Advice

Submission tips

Be as articulate and professional as possible in your introductory email.

This should start with a short paragraph introducing the work you are submitting – the genre and the intended readership.

A short, compelling blurb should follow.  When writing your blurb, imagine you are talking to the literary agent in person about your book.  Pitch your book in an an enticing way that will make us want to read it immediately.  Tell us a bit about yourself that is relevant to the book you are submitting.

Your pitch should be as strong as a blurb on the back of a bestselling book.  Remember a blurb ‘sells’ your story whereas a synopsis ‘tells’ your story.

Towards the end of the letter it is useful to include a sentence or two about the next book you are working on.  It is important for us to see that your next book would appeal to the same readers.


Literary Agent, Madeleine Milburn’s, advice for writing bestselling fiction

  1. Character – we believe a strong character is the most important part of making your novel a bestseller.  People don’t usually remember the plot of a book or a film but we always remember strong characters.  Think Harry Potter, Sherlock Holmes, Inspector Morse, James Bond, Hamlet.  These are all brilliant and highly memorable characters.  Make the reader empathise with your main character.  We want to be able to relate to them.
  2. Pitch – keep it simple. If you can’t pitch your book in one sentence, it may be that the plot is too complex or complicated. The most satisfying plots are straightforward, linear with a beginning, middle and end.
  3. Pace – keep your chapters short as this automatically adds pace to writing.  Put hooks and cliff-hangers on the end of each chapter to force the reader to read on. You want to make your book impossible to put down.  Keep your sentences concise and keep descriptive paragraphs on the short side.
  4. Concept – think of a strong and original concept.  Agents can use this to pitch to publishers, and publishers can use this to pitch to retailers, and readers can use this to pitch to friends.  The best publicity for books is word of mouth.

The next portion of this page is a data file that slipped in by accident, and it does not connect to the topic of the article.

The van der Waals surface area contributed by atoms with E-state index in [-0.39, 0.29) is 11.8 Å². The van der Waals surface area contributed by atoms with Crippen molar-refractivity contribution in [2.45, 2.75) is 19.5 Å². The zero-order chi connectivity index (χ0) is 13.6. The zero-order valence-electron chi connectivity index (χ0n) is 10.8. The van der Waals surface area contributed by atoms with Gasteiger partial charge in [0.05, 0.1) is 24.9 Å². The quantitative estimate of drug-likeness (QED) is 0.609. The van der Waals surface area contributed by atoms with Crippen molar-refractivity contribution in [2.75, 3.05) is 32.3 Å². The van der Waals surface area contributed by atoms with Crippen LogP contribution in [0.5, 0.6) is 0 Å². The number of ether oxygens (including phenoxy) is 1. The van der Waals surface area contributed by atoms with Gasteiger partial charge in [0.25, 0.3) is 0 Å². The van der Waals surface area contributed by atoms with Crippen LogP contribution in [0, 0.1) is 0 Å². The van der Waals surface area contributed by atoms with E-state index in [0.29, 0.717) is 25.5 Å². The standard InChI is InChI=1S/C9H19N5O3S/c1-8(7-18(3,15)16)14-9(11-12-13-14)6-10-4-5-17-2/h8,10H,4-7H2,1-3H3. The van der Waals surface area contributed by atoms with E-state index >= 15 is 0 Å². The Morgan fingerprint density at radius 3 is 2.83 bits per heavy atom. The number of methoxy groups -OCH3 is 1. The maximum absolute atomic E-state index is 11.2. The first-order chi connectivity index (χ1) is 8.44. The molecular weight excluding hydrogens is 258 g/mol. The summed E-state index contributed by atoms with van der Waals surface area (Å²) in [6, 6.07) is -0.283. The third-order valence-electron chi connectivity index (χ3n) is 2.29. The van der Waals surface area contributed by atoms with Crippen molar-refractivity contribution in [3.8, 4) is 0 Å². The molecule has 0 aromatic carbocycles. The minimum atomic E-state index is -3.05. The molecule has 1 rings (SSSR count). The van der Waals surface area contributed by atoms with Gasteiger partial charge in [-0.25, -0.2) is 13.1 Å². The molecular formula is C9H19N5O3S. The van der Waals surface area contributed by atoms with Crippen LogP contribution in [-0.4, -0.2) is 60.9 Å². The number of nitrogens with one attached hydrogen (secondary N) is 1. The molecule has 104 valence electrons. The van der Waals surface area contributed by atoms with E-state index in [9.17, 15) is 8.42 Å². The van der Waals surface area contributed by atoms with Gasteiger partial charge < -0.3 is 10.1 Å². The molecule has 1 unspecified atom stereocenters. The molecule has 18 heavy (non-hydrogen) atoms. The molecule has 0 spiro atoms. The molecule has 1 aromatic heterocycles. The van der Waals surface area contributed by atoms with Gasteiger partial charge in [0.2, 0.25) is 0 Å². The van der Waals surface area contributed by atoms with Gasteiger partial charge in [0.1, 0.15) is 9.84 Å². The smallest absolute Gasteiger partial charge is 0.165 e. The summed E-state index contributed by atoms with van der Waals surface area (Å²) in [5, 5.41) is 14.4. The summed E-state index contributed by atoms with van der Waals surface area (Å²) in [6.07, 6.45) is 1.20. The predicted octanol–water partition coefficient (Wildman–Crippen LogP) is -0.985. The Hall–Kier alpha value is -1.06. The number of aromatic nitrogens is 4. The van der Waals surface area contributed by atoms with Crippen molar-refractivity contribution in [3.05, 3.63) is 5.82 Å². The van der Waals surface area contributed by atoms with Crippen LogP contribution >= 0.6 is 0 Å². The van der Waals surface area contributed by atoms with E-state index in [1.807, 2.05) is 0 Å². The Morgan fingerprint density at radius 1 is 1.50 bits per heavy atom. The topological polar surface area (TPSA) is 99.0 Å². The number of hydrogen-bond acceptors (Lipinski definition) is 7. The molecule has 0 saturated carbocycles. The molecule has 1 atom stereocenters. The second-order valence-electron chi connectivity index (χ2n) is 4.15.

5. Dialogue – use as much dialogue as possible as this brings your story alive and really speeds up the pace of your novel.  The reader doesn’t want to read huge paragraphs of description unless you are writing a very literary novel.
  6. Location – try using locations that everyone can relate to.  Big cities like New York and London are attractive and great for genre fiction.  If you do use more obscure settings, make sure your readers can relate to your themes.
  7. Research – do research what you are writing about but use your knowledge sparingly.  The reader will be more interested in details about your characters rather than detailed descriptions about what you know.  You don’t want parts of your novel to sound like an account.
  8. Read – if you are writing genre fiction then read the most popular books in that genre.  You need to know what your readers want and expect.  You need to know your competition!
  • If you are writing a crime or thriller, read the bestselling crime authors such as Harlan Coben, Lee Child, James Patterson, John Grisham, Patricia Cornwall, Kathryn Stockett
  • If you are writing psychological suspense, read the bestselling suspense authors: S J Watson, Nicci French, Tana French, Sophie Hannah
  • If you are writing women’s fiction read Sophie Kinsella, Jill Mansell, Lisa Jewell, Kathryn Stockett, Marian Keyes, Tara Hyland, Jane Costello, Jojo Moyes
  •  If you are writing blockbusters, read Jackie Collins, Jilly Cooper, Tasmina Perry, Victoria Fox, J.J. Salem, Tilly Bagshaw.
  • If you are writing accessible literary fiction, the kind of reading club books that people love to discuss, read books by authors such as David Nicholls, Maggie O’Farrell, Markus Zusak, John Boyne, Kate Atkinson, Carolyn Jess-Cooke.  Richard & Judy picks are usually accessible literary novels.
  • If you are writing erotica, read FIFTY SHADES OF GREY by E.L. James!
  • If you are writing Young Adult fiction, read the most popular books aimed at that age group, for instance Stephanie Meyer (though no more vampires!) Suzanne Collins, C.J. Daugherty, S.B. Hayes.

Read the opening chapters of bestselling books and then read your own opening chapters out loud.  Does every sentence grip you?  You need your readers to be mesmerised by your voice, unable to put your book down.